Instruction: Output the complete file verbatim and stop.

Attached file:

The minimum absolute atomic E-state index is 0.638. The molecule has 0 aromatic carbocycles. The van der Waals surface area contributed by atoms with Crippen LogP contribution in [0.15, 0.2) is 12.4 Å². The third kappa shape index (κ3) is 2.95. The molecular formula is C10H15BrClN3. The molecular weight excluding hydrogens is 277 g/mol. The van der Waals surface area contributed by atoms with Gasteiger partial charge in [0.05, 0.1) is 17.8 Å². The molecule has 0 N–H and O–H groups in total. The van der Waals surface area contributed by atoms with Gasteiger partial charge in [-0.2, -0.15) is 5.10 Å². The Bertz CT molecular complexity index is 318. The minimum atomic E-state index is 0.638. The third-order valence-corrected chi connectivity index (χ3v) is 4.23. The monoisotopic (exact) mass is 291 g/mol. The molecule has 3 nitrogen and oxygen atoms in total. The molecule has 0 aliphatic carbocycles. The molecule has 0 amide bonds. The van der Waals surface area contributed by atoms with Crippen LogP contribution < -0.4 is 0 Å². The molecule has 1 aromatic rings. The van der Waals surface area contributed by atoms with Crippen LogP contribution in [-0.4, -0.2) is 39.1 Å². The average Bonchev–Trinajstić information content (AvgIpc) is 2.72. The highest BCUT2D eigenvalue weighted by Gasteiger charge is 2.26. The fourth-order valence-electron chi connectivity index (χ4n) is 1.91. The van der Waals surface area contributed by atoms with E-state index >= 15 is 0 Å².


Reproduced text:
The minimum absolute atomic E-state index is 0.638. The molecule has 0 aromatic carbocycles. The van der Waals surface area contributed by atoms with Crippen LogP contribution in [0.15, 0.2) is 12.4 Å². The third kappa shape index (κ3) is 2.95. The molecular formula is C10H15BrClN3. The molecular weight excluding hydrogens is 277 g/mol. The van der Waals surface area contributed by atoms with Gasteiger partial charge in [0.05, 0.1) is 17.8 Å². The molecule has 0 N–H and O–H groups in total. The van der Waals surface area contributed by atoms with Gasteiger partial charge in [-0.2, -0.15) is 5.10 Å². The Bertz CT molecular complexity index is 318. The minimum atomic E-state index is 0.638. The third-order valence-corrected chi connectivity index (χ3v) is 4.23. The monoisotopic (exact) mass is 291 g/mol. The molecule has 3 nitrogen and oxygen atoms in total. The molecule has 0 aliphatic carbocycles. The molecule has 0 amide bonds. The van der Waals surface area contributed by atoms with Crippen LogP contribution < -0.4 is 0 Å². The molecule has 1 aromatic rings. The van der Waals surface area contributed by atoms with Crippen LogP contribution in [-0.4, -0.2) is 39.1 Å². The average Bonchev–Trinajstić information content (AvgIpc) is 2.72. The highest BCUT2D eigenvalue weighted by Gasteiger charge is 2.26. The fourth-order valence-electron chi connectivity index (χ4n) is 1.91. The van der Waals surface area contributed by atoms with E-state index >= 15 is 0 Å².